By: Lee Kyung-min
An appeals court ruled Wednesday that Lone Star Funds should pay some 64.8 billion won ($58 million) in a corporate tax refund suit filed by the U.S. buyout fund against a regional tax office.
The Yeoksam Tax Office levied some 104 billion won in corporate tax on Lone Star over about 245 billion won in gains it made in 2004 from the sale of the Star Tower building near Yeoksam Subway Station in southern Seoul.
But the firm filed a suit to nullify the tax, claiming that the deal was made through a firm based in Belgium, with which South Korea has a double-taxation avoidance deal.
A district court ordered Lone Star to pay the full amount of tax levied by the tax office, dismissingthe company’s claim that it should be exempt from any taxation here.
The Seoul High Court, however, partially upheld the ruling, saying Lone Star should pay 64.8 billion won of the 104 billion won levied on it.
“The imposition of part of the corporate tax lacked no legal grounds,” the court said in its ruling. “However, we believe that Lone Star used an overseas paper company to avoid paying tax here.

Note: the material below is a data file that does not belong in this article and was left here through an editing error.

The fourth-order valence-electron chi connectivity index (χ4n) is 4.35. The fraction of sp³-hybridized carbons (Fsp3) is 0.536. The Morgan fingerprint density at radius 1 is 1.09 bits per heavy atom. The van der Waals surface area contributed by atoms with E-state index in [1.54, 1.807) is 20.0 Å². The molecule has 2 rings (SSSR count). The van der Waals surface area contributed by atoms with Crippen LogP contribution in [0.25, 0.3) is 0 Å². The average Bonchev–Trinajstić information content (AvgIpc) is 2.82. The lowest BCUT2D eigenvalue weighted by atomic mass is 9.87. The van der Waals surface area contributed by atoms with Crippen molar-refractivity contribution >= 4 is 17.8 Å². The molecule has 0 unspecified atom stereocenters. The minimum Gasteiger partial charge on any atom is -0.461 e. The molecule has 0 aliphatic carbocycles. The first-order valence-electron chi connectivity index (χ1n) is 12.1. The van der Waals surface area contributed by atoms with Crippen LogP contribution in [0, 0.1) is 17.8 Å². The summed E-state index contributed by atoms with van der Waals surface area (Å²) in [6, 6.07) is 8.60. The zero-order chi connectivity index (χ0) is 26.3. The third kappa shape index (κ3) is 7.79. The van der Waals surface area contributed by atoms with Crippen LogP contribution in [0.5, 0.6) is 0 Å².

“The Belgium-based shell company served no purpose other than tax evasion.”
Lone Star is expected to appeal Wednesday’s ruling.
In 2001, Lone Star purchased the Star Tower building. Three years later, the firm sold the building at 350 billion won, about three times the original price.
The regional tax office withheld 50 percent of the sale proceeds and levied 100 billion won in income tax, against which Lone Star filed a suit.
The Supreme Court, upholding two lower courts’ decisions, ruled in 2012 that the office’s levying of the income tax was against local tax law and ordered the refund.
Challenging the ruling, the tax office levied the 104 billion won in the form of corporate tax, not income tax.
Wednesday’s ruling came amid an intensifying legal dispute between Lone Star and the Korean government with the International Center for Settlement of Investment Disputes (ICSID).
The U.S. buyout fund has claimed the Korean government should pay $4.7 billion in compensation for delaying approval of its sale of the Korea Exchange Bank (KEB) to HSBC in 2007.